Before the recession sunk its claws into the Strip, Circus Circus routinely contributed $70 million to $80 million a year in cash flow to the balance sheet of MGM Resorts International.
Today, that number is closer to $30 million.
MGM Resorts still sees a benefit to owning the aging but familiar north Strip property the company acquired when it bought Mandalay Resort Group in 2005 for $7.9 billion.
It has a loyal customer following.
MGM Resorts Chairman Jim Murren said in a recent interview Circus Circus is “the most popular property” among the company’s 10 Strip resorts for Hispanic customers traveling from Southern California and other West Coast destinations.
Murren said MGM Resorts “has taken a step back” concerning Circus Circus and is considering various options for the 3,800-room hotel-casino, which was opened in 1968 by the late Jay Sarno. After the property was sold to William Bennett and William Pennington in 1974, the resort began marketing toward families.
“It turns out that the family orientation, which is a Circus Circus hallmark, is a major component to attracting the Hispanic market,” Murren said.
UNLV Center for Gaming Research Director David Schwartz, author of the Sarno biography “Grandissimo, The First Emperor of Las Vegas,” wrote that Sarno created Circus Circus with the idea that it would attract families.
“Imagine something like Disneyland, but with gambling for adults. It can’t miss,” Schwartz quoted Sarno as saying.
It was Bennett and Pennington, however, who made the family idea work.
MGM Resorts has conducted focus groups with the property’s customers to understand what they like and dislike about the resort, which still provides free daily circus acts and operates the Adventuredome indoor theme park.
In recent years, MGM Resorts updated the casino floor, which has 1,400 slot machines and 46 table games, and renovated the property’s guest rooms. Last year, the company added the El Loco roller coaster ride to the Adventuredome.
“It still has the best steakhouse in Las Vegas,” Murren said of THE Steakhouse, which continues to receive accolades from tourism publications. “Some elements are perfect and others we continue to invest in.”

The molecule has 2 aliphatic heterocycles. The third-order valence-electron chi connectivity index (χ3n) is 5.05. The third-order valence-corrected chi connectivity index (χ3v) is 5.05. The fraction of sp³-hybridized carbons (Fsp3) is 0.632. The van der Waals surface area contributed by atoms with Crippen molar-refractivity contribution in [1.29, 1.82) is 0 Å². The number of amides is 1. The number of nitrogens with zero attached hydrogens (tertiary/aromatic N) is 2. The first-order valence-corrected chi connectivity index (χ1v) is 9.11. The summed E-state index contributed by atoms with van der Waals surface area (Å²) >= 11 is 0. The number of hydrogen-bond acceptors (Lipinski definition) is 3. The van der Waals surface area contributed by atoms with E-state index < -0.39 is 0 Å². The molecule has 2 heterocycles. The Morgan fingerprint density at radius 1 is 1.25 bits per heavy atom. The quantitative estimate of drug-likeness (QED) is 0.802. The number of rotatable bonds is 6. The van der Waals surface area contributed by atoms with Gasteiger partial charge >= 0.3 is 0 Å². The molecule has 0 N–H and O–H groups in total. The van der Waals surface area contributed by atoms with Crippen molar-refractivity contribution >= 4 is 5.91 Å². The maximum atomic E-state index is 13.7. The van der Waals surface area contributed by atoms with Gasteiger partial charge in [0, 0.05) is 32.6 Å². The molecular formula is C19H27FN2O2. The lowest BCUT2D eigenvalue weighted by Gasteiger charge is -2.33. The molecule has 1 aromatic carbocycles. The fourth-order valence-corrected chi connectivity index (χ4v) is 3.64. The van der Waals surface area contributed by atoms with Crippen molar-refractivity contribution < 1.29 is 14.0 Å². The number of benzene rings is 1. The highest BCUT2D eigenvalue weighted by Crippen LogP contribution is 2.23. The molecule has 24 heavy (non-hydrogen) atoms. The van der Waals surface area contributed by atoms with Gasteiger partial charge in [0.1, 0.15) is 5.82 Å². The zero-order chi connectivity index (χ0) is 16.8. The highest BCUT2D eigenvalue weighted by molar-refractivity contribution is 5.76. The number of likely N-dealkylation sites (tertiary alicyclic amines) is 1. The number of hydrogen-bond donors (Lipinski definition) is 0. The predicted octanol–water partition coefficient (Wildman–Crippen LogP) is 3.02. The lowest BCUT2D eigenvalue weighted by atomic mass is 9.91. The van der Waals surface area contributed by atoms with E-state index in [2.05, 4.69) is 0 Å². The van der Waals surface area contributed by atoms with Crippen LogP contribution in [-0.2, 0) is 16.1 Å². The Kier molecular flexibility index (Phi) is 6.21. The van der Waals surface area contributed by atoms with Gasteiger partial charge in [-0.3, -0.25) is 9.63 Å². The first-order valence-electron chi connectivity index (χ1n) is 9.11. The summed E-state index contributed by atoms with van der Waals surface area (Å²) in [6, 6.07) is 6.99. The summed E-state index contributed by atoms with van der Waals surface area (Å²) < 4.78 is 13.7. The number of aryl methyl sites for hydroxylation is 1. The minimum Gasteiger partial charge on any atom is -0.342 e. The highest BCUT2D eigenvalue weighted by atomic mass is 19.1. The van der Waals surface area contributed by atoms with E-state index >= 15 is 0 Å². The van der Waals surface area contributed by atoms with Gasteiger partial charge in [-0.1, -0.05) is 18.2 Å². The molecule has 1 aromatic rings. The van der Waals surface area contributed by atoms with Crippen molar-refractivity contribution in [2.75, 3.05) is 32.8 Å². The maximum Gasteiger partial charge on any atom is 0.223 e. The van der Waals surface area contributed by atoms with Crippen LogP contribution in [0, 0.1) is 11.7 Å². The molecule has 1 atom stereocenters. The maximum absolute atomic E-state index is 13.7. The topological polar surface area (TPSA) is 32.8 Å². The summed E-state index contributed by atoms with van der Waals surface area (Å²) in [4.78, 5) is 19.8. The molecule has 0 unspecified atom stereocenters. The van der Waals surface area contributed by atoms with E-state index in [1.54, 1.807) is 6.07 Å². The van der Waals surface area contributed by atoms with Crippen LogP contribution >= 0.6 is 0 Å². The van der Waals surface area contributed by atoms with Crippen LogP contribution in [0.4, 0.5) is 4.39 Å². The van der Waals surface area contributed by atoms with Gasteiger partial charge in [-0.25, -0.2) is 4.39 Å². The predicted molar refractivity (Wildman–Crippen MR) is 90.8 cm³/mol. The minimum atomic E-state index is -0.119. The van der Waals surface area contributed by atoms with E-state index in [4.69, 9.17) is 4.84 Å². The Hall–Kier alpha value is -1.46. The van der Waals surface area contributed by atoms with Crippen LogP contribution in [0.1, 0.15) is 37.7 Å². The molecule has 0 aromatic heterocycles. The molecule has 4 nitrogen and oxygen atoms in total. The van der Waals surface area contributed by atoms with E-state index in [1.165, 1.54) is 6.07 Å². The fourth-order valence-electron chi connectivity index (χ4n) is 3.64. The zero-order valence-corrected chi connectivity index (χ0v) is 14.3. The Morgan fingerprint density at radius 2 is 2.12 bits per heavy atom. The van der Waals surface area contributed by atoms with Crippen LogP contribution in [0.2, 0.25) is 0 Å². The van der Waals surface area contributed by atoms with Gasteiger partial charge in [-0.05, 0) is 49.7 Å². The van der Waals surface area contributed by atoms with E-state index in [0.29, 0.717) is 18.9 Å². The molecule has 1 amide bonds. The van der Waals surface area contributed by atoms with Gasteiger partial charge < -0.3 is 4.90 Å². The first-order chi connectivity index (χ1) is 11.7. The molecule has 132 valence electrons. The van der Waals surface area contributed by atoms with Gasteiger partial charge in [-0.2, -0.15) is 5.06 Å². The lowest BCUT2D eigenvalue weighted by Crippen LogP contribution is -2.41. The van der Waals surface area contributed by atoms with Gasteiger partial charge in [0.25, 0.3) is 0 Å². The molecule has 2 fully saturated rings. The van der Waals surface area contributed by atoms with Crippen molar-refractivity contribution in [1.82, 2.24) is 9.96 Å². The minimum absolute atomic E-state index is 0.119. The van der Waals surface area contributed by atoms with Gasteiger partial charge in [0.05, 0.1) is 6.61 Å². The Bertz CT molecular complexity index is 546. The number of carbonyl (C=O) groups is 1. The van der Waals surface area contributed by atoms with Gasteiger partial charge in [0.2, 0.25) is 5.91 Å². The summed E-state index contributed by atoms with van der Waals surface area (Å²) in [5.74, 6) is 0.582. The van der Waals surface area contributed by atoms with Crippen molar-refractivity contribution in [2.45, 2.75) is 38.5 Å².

The challenge for Circus Circus is that the property is virtually on an island on the west side of the north Strip.
The SLS Las Vegas opened last August and is trying to find its financial footing. However, the Riviera closed on May 4 and has a yet-to-be-determined date with a demolition crew. The Fontainebleau, which was shuttered in midconstruction in 2009, remains an empty shell.
On the good news front, the Las Vegas Convention and Visitors Authority plans to build a large convention center on the site of the Riviera. In May, Genting announced plans to begin construction of the $4 billion Resorts World Las Vegas, which has sat untouched since August 2008 when the Echelon was halted.
MGM Resorts invested $10 million to create a 33-acre festival grounds on the north Strip. The company closed the RV park next to Circus Circus and used some of the land for the festival site. Circus Circus saw a pickup in business during the Rock in Rio festival last month.
However, Murren said a north Strip recovery will take time.
“Circus has been on its own for a while from a foot traffic perspective,” Murren said. “The north end will not be an easy and fast recovery. It will be a slow and steady one.”
Murren said the company will explore ideas and concepts for Circus Circus, but in the short term, is creating a marketing plan that will “proactively” target the Hispanic audience with messages in Spanish and English in Southern California, Arizona and New Mexico.
“We are taking the point of view that Circus Circus has a significant and iconic role in the renaissance that we hoped to see 10 years ago on the north Strip,” Murren said.